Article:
Breaking the Siege on Sinjar

Sept. 28, 2015

In early August 2014, after months of waging war across Iraq, the terrorists of the Islamic State (ISIS) had taken Mosul and Tikrit and had fixed their sights on the Yazidis, a Kurdish-speaking religious minority group living in northern Iraq.

Facing death, torture, or enslavement at the hands of ISIS terrorists, tens of thousands of Yazidis fled their homes but became trapped on Mount Sinjar with no food, water, or shelter.

Up to that point, the US had avoided military action against ISIS, but the worsening humanitarian crisis drove President Barack Obama to action: On Aug. 7, he authorized the first air strikes against ISIS, in what is now known as Operation Inherent Resolve, and an Air Force-led relief mission aimed at preventing what he called “a potential act of genocide.”

“When many thousands of innocent civilians are faced with the danger of being wiped out, and we have the capacity to do something about it, we will take action,” he said. “That is our responsibility as Americans. That’s a hallmark of American leadership. That’s who we are.”

Planning The Drop

US troops in the region had seen intelligence about the situation on Mount Sinjar, but first received notification about potential relief airdrops on Aug. 5—about 36 hours before the first flights took off.

The request came from the government of Iraq, going through US Air Forces Central Command before landing at the Theater Direct Delivery Cell of the Air Mobility Division at the 609th Air Operations Center at al Udeid AB, Qatar. The 609th is one of USAF’s combined air and space operations centers, or CAOCs.

Maj. Mike Damron, who was then the AMD tactics chief with the CAOC there, said while the US and the Air Force still needed to secure the proper legal approvals and diplomatic clearances, “we knew there was a very good possibility of doing the drop.”

That meant not just looking at how much water and food AFCENT had on hand, but also how many aircraft were needed, where the pallets should be dropped, which crews to put on crew rest, what maintenance needed to be done, and how they would handle unforeseen variables like aircraft breakdowns.

Airmen from the 437th Airlift Wing, JB Charleston, S.C., who at the time were deployed to the Central Command area as part of the 816th Expeditionary Airlift Squadron, stood up a mission planning cell at the CAOC to begin working on a concept of operations, detailing how the airdrops would work on the tactical level.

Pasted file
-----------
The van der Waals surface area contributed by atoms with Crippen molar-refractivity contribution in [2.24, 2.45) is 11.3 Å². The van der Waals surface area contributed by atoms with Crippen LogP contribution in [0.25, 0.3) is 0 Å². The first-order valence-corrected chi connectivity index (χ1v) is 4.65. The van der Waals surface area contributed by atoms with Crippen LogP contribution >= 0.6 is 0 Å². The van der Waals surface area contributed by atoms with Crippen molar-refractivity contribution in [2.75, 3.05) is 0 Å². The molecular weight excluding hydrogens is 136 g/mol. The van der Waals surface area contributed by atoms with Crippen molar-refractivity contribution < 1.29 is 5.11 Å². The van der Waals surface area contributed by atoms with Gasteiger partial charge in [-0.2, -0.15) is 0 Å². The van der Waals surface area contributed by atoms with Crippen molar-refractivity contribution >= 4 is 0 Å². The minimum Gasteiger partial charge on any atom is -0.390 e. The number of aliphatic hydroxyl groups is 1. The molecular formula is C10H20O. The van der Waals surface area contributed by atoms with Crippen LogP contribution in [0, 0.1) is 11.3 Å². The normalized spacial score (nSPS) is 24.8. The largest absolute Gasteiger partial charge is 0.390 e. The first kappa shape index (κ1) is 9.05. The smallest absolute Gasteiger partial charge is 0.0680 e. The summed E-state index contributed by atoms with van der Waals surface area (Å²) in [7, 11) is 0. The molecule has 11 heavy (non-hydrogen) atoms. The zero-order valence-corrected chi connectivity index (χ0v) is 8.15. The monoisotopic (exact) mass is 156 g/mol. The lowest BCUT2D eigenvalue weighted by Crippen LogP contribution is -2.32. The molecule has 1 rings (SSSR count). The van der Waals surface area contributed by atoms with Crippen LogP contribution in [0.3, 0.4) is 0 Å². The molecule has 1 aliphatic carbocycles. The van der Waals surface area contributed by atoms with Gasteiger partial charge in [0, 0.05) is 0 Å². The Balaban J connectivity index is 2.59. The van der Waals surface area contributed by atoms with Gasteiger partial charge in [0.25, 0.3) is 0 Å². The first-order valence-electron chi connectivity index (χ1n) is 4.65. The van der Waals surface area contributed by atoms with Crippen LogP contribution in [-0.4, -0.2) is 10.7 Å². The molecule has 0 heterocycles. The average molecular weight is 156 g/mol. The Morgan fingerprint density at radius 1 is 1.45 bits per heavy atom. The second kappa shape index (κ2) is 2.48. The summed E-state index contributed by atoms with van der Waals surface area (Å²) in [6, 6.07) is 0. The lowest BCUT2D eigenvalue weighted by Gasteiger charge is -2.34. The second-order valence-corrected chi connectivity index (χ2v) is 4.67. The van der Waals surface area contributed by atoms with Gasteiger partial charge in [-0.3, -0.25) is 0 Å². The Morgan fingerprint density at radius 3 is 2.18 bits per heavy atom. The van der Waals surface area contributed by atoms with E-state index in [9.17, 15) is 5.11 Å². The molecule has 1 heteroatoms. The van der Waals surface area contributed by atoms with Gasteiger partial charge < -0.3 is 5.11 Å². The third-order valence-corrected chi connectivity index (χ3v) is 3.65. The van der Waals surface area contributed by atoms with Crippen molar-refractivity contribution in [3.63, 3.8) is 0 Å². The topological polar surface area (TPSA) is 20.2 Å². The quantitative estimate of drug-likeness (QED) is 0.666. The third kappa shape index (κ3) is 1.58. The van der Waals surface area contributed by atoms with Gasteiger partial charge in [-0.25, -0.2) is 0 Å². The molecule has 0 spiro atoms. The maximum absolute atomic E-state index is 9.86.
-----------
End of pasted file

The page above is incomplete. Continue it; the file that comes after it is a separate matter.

The CAOC also alerted the 618th Air Operations Center, the Tanker Airlift Control Center at Scott Air Force Base in Illinois. At the Theater Direct Delivery Division there, Maj. Jason Homrig, deputy director of TDDD operations, began making plans for the C-17 portion of the mission.

“We started looking at manning forces and that kind of stuff,” he said. “We were notified essentially as they were still framing the formation, how the actual air drops were going to go, to get the required aid in place.”

Homrig, a C-130 pilot, had flown humanitarian assistance and disaster relief missions before—including Operation Damayan after the 2013 super typhoon in the Philippines—which he said helps bring perspective to the planning process. But this mission was different. Instead of landing somewhere to unload relief supplies after a natural disaster or dropping supplies to US troops, the Air Force would be dropping supplies to non-Americans under the cover of darkness, on a mountain surrounded by hostile forces.

The US airmen didn’t know exactly what the situation was on the ground, Homrig said, but were told there were potentially “tens of thousands of people” cut off from any normal supply route.

In an address to the nation from the White House, Obama said the Yazidis were facing “almost certain death.”

“When we face a situation like we do on that mountain—with innocent people facing the prospect of violence on a horrific scale, when we have a mandate to help, … and when we have the unique capabilities to help avert a massacre, then I believe the United States of America cannot turn a blind eye,” Obama said. “Earlier this week, one Iraqi in the area cried to the world, ‘There is no one coming to help.’ Well, today, America is coming to help.”